Running a business without an excellent financial statement is like talking about a cricket match without knowing the scoreboard’s information. Knowledge of basic financial statements is essential for an entrepreneur, and for that, you don’t have to be an expert at everything, but you must have a basic understanding of critical elements to ensure you succeed.
It’s also important for the entrepreneurs to have a centralized coding system, commonly known as Management Information System (MIS) that gives summarized reports and key performance indicators (KPIs) to track the financial statements. Besides your basic knowledge, you also need experts who understand balance sheets and other financial statements.
Financial statements are written formal records of the business’s financial activities that provide a review of your monitory position and performance over some time. It’s helpful to quickly understand the income generated by your venture over time, the costs to produce that income, your liabilities, the assets associated with, and inflows and outflows of cash.
Let’s begin with the three most important types of financial statement:
1. Profit and Loss account (Income Statements)
2. Balance Sheet
3. Cash flow statements
Profit and Loss account
Profit and loss account gives you a summary of the revenue, costs, and expenses incurred over a period of time. From a profit and loss account statement, you can know some of the key info – like, the related direct and indirect costs incurred, the revenues, the resultant gross profit, the overheads spent to run the business and the net profits or losses of the venture.
Let’s understand it through an example of an ice-cream manufacturing company. The typical sales for this company during a period will be through the number of various SKUs sold.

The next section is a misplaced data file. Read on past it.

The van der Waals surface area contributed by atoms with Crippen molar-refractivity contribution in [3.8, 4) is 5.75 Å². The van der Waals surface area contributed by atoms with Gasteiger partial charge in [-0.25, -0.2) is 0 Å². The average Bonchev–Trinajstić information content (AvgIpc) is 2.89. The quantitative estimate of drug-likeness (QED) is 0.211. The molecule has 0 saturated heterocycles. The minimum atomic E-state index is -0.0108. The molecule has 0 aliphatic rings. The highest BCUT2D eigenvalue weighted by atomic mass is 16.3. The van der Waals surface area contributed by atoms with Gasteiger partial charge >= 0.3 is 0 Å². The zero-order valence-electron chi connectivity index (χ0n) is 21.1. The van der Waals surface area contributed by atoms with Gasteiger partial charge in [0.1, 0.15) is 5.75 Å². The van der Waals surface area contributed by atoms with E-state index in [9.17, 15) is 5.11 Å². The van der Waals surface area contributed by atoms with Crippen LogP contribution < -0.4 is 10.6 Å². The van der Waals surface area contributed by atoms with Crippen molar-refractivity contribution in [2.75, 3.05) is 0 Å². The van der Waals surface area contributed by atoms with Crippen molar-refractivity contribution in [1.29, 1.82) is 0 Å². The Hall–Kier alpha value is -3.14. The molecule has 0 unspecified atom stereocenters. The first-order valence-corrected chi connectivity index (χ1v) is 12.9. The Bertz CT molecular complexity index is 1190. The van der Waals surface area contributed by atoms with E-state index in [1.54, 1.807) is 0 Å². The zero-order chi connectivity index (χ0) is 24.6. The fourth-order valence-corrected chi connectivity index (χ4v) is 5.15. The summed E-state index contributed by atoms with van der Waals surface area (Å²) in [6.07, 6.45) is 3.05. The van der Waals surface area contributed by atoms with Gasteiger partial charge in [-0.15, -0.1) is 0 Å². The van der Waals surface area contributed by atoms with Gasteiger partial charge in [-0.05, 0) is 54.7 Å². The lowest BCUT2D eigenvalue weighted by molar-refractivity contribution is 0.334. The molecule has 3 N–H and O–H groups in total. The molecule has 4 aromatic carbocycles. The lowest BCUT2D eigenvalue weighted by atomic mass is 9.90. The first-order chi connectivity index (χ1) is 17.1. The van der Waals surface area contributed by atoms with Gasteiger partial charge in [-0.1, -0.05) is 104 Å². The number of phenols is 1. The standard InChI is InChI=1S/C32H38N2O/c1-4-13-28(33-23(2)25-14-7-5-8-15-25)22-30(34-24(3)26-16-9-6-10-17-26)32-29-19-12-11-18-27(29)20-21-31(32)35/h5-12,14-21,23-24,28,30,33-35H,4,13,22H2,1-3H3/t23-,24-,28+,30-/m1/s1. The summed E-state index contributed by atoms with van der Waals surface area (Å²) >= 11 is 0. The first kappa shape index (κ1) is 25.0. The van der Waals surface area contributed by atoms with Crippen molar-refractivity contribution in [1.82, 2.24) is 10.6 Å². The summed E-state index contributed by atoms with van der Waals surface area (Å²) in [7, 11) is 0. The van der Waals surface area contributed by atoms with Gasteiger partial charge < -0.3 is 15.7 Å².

The Direct Costs (variable with sales) for the products sold will be– the costs of procuring the ingredients of ice cream, the labor cost for manufacturing, the Sales Staff of the company, plant rent, etc. Similarly, the indirect cost (does not vary with sales) will be – the cost of the corporate office for running the plant.
The difference between the revenue and the direct cost is a gross profit, and it is a crucial element to understand from a financial point of view. As an entrepreneur, you should know your venture’s gross profit and how it grows during a specified period.
Related Article: What is Break-Even Analysis: A comprehensive guide for startup
If your gross profit is high, you can invest more in your business, whereas if your gross profit is meager, you will have an insufficient margin, and the growing possibility of your business will also be low. Under such circumstances, you need to maximize sales to increase the gross profit. Gross profit percentage (gross profit/revenue) is also a critical component that helps you get the business’s performance.
The Balance Sheet is a snapshot of the company’s financial condition. It gives you a summary of the assets and liabilities of your startup as on a particular date. It can be described by looking at 4 components.
1. Fixed assets – The assets of your startup cannot easily be converted into cash, such as land, machinery, equipment, buildings, and other durable.